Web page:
In general, arguing that the Founding Fathers were united on much of anything is a stretch. Northern delegates wanted to abolish slavery. Small states wanted a legislature based on fixed numbers of seats per state, while large states wanted a legislature based on population. None of the delegates at the Convention wanted a Bill of Rights. All these parties ended up making political compromises.

Moreover, relying on Jefferson to argue for anything runs against the inherent contradictions of his life. Although Jefferson advocated for a limited government, and there is absolutely no authority to do so in the Constitution, he signed the Louisiana Purchase. Not only did he sign the deal, he borrowed the money (AKA “deficit spending,” another of Dr. Baker’s hot-button issues) to cover the purchase price.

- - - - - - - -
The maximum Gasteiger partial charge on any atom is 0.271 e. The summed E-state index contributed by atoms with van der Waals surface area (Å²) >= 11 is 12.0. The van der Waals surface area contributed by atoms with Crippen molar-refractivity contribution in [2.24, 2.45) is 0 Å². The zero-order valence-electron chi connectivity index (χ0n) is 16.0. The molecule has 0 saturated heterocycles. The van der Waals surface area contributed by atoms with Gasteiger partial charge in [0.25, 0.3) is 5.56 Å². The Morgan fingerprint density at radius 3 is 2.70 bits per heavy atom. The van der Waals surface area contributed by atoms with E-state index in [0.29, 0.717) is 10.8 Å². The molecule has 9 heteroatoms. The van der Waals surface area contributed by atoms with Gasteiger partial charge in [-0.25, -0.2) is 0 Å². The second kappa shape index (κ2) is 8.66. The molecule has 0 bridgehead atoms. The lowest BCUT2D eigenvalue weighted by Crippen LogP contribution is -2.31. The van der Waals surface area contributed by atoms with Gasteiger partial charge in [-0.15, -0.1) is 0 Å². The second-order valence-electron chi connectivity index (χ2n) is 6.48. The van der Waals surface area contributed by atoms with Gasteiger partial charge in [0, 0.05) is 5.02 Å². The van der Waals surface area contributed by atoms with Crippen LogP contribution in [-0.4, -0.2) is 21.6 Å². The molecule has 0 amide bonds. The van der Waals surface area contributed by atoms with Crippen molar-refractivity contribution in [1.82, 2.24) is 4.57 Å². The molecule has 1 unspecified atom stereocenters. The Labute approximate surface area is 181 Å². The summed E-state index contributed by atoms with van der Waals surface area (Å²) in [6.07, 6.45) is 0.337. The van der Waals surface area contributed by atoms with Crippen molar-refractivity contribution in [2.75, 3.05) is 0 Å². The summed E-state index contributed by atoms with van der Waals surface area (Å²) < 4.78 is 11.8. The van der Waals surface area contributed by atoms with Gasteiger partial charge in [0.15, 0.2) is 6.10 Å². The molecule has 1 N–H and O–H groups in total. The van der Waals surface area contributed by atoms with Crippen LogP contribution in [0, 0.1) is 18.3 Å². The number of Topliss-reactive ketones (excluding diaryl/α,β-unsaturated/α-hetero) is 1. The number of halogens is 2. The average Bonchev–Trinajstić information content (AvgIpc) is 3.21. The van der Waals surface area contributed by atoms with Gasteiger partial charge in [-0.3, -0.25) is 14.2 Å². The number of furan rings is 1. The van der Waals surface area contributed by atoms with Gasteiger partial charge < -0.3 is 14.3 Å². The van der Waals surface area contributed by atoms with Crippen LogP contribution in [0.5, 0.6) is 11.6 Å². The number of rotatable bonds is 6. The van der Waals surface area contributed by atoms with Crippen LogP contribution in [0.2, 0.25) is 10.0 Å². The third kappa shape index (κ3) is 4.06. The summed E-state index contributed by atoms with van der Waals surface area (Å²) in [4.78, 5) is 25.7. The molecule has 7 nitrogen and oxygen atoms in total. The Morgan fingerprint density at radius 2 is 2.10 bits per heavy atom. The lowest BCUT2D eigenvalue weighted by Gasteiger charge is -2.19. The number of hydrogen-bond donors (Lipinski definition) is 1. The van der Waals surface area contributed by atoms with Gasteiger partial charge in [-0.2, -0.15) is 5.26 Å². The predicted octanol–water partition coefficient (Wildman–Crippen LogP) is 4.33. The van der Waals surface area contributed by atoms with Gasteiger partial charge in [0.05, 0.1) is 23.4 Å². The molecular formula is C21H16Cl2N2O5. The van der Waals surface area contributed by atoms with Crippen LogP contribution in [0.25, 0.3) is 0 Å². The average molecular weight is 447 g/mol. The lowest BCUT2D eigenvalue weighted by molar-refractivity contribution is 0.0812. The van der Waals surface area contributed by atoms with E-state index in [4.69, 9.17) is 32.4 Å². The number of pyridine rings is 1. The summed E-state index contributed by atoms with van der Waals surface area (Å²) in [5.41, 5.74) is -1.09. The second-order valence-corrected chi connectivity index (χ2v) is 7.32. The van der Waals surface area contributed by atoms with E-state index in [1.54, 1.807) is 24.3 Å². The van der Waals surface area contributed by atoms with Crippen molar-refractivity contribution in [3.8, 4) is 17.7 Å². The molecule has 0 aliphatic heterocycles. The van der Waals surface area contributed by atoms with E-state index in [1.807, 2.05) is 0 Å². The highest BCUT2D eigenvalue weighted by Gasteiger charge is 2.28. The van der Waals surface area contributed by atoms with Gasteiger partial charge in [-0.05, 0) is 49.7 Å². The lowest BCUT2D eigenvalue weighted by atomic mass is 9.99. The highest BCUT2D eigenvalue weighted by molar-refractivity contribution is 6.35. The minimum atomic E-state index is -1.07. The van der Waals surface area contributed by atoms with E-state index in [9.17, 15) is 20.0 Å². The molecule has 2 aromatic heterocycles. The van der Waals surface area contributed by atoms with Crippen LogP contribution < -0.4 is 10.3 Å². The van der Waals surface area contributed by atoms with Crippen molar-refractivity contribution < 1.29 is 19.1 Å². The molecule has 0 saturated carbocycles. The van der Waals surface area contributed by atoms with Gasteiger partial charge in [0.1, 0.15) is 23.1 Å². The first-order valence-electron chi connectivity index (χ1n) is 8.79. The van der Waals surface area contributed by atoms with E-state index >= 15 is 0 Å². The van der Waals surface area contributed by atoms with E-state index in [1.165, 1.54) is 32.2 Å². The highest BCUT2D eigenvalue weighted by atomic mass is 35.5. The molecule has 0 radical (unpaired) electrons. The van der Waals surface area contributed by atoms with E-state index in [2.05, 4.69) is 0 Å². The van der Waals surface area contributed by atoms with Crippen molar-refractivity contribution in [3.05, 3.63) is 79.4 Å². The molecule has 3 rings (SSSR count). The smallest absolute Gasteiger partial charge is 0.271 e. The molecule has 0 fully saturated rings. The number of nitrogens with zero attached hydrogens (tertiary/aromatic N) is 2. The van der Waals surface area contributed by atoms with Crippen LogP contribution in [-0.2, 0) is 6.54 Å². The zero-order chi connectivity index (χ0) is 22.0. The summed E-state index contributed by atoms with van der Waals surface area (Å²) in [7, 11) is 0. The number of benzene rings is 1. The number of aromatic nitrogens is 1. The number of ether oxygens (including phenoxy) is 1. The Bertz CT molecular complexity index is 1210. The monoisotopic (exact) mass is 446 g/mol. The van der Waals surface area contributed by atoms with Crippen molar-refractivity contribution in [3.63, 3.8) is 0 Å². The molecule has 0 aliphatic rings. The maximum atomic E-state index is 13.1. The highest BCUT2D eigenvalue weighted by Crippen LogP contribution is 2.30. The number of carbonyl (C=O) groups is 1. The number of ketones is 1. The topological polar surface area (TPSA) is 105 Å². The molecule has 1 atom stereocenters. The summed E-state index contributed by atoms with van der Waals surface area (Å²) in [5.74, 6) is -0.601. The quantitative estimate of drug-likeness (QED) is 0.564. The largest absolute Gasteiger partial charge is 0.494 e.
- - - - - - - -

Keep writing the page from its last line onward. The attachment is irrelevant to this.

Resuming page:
Dr. Baker also relies on the 10th Amendment to argue that if some power is not specifically given to the Federal government, then the government cannot use that power without passing a constitutional amendment. Besides being violated by the very same Founding Fathers who passed it, the historical record shows that it was never intended as an absolute prohibition. There was a very similar clause in the Articles of Confederation, which preceded the Constitution. Except that older clause had the word “explicitly” in it, while the 10th Amendment as written does not.